When the fall (literally, in Cavendish’s case) does emerge, the glamorous 50s backdrop makes way for a more procedural, and altogether unexciting affair. Cavendish is paralysed, and Garfield sells his affliction magnificently with pained gurgles and gurns, but the narrative is just as stationary. One gets the feeling that director Andy Serkis – who is good friends with Cavendish’s real-life son, Tom – was reluctant to spruce up the script with unsympathetic  embellishments that would have fictionalised the story – but would have also given us a reason to keep us invested.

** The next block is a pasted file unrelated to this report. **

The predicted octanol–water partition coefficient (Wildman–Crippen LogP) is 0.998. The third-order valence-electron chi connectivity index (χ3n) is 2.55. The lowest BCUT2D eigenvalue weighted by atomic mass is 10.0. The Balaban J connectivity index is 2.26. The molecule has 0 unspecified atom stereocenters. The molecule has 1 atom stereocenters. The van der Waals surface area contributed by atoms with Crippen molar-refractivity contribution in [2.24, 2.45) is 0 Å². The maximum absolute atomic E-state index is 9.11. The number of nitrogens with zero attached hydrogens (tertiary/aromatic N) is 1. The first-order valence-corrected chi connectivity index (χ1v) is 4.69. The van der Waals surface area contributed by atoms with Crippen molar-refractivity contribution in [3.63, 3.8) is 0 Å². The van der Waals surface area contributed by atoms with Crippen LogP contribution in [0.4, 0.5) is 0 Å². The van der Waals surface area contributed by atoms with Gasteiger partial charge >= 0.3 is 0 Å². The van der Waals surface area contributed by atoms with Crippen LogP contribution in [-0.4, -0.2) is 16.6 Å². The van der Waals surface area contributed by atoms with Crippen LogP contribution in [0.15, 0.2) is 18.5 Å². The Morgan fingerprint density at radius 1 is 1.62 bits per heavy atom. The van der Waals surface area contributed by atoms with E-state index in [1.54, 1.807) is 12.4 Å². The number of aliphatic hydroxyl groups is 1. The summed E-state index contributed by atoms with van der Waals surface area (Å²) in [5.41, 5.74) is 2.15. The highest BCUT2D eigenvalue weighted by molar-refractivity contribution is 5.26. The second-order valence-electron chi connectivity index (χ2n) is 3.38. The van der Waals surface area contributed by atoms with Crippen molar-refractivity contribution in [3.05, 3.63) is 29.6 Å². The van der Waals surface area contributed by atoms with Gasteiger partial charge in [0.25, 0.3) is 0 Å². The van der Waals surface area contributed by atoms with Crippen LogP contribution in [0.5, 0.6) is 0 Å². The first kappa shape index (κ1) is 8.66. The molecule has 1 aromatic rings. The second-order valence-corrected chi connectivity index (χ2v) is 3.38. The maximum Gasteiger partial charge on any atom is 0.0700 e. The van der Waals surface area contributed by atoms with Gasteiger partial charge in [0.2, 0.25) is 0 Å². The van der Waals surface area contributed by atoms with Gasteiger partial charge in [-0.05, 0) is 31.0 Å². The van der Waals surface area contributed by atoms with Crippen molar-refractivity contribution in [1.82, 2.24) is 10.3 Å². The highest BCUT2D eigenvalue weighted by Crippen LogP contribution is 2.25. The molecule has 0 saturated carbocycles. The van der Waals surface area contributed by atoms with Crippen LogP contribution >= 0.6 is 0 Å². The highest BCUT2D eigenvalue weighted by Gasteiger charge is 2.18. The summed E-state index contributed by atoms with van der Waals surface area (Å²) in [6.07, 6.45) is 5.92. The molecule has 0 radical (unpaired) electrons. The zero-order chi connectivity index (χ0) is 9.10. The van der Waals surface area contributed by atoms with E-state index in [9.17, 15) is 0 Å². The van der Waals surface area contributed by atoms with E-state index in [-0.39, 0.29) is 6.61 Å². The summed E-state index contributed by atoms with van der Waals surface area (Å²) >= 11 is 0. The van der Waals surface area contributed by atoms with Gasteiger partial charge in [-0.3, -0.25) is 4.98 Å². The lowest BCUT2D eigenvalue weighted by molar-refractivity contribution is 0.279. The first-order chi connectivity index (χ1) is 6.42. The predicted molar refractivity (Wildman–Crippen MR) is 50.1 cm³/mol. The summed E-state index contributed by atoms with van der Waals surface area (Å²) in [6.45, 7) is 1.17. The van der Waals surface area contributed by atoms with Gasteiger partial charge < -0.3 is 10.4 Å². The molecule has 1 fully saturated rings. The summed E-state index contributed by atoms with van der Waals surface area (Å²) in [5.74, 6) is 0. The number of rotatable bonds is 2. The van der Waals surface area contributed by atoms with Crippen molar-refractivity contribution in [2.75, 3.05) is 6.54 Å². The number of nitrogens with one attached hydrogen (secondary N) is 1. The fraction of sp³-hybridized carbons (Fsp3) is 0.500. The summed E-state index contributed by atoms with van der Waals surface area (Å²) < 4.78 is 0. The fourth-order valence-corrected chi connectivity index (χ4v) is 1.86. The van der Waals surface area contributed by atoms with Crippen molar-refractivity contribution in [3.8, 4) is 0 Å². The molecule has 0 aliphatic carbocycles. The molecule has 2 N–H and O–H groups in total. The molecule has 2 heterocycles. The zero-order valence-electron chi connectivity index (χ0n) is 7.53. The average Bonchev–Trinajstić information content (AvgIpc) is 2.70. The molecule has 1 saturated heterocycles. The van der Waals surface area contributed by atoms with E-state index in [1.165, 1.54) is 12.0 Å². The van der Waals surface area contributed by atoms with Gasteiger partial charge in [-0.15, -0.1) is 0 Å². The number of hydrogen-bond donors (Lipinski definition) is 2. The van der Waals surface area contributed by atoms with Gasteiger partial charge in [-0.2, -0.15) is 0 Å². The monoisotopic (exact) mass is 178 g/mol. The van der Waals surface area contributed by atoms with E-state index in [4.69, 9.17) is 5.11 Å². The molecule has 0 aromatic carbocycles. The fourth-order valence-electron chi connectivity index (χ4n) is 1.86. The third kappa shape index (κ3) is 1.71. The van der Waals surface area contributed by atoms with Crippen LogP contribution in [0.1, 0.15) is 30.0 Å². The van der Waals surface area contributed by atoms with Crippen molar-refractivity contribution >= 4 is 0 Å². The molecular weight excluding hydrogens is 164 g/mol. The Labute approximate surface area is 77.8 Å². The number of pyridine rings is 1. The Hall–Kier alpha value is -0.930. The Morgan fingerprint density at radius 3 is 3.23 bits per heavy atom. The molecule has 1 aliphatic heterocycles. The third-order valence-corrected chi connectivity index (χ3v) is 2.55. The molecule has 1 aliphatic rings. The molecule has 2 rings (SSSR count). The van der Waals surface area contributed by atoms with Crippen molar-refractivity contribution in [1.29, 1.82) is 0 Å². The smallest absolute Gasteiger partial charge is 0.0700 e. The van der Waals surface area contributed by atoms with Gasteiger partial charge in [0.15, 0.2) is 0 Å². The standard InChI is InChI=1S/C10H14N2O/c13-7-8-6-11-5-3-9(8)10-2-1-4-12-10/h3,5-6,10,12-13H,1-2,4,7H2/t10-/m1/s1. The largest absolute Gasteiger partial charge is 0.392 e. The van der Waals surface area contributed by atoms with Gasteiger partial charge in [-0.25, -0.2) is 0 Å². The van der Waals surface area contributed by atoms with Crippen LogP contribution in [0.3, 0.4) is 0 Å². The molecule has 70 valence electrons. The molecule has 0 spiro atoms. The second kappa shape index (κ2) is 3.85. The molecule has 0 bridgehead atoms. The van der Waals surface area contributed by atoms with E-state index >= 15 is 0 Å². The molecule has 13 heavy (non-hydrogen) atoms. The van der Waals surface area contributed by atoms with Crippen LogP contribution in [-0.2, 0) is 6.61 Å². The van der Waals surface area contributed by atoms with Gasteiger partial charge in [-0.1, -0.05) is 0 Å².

It’s a sympathetic take on Cavendish’s character, but also one free of any intense difficulties to overcome. Everything is just so easy, (despite the best efforts of a ridiculous segment involving a dog), making for a pleasant tea-time watch but a frustratingly stale cinematic experience. With convincing on-screen chemistry, this may have been difficult to notice, but Garfield and Foy can’t act their way out of clumsy characterisation. In truth, they are one-note figures, reduced to tired symbols of steely determination. In turn, the audience are reduced to senseless observers, unaffected by Breathe’s insistence on stirring up emotion. Its supporting characters, played by an odd array of British comedians (including Hugh Bonneville, Stephen Mangan and Tom Hollander) simply exacerbate the film’s problem of struggling to amass any sense of conflict. Their comedy, however, is a high-point of the film, bolstered by a sharp script that refrains from melodrama.